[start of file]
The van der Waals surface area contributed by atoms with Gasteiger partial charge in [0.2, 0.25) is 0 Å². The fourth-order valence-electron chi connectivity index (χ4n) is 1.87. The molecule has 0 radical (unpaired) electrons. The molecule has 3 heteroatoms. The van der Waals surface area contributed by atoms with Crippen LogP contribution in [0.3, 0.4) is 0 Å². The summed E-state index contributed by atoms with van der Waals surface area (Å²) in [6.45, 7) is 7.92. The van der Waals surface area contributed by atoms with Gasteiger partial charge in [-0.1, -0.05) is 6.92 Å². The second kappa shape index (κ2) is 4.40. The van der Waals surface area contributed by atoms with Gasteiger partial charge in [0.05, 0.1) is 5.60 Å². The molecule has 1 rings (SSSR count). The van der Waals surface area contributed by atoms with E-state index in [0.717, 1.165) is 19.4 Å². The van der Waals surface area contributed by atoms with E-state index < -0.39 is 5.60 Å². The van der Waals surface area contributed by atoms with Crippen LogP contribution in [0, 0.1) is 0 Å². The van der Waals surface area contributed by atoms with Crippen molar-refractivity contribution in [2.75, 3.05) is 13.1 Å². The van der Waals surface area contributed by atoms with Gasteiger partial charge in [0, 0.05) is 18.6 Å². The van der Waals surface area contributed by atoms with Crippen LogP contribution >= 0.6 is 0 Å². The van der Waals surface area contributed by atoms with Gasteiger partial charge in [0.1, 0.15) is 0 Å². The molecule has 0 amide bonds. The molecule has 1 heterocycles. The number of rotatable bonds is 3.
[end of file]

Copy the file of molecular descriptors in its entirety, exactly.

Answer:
The van der Waals surface area contributed by atoms with Gasteiger partial charge in [0.2, 0.25) is 0 Å². The fourth-order valence-electron chi connectivity index (χ4n) is 1.87. The molecule has 0 radical (unpaired) electrons. The molecule has 3 heteroatoms. The van der Waals surface area contributed by atoms with Crippen LogP contribution in [0.3, 0.4) is 0 Å². The summed E-state index contributed by atoms with van der Waals surface area (Å²) in [6.45, 7) is 7.92. The van der Waals surface area contributed by atoms with Gasteiger partial charge in [-0.1, -0.05) is 6.92 Å². The second kappa shape index (κ2) is 4.40. The van der Waals surface area contributed by atoms with Gasteiger partial charge in [0.05, 0.1) is 5.60 Å². The molecule has 1 rings (SSSR count). The van der Waals surface area contributed by atoms with E-state index in [0.717, 1.165) is 19.4 Å². The van der Waals surface area contributed by atoms with E-state index < -0.39 is 5.60 Å². The van der Waals surface area contributed by atoms with Crippen LogP contribution in [0, 0.1) is 0 Å². The van der Waals surface area contributed by atoms with Crippen molar-refractivity contribution in [2.75, 3.05) is 13.1 Å². The van der Waals surface area contributed by atoms with Gasteiger partial charge in [0, 0.05) is 18.6 Å². The van der Waals surface area contributed by atoms with Crippen LogP contribution >= 0.6 is 0 Å². The van der Waals surface area contributed by atoms with Gasteiger partial charge in [0.1, 0.15) is 0 Å². The molecule has 0 amide bonds. The molecule has 1 heterocycles. The number of rotatable bonds is 3.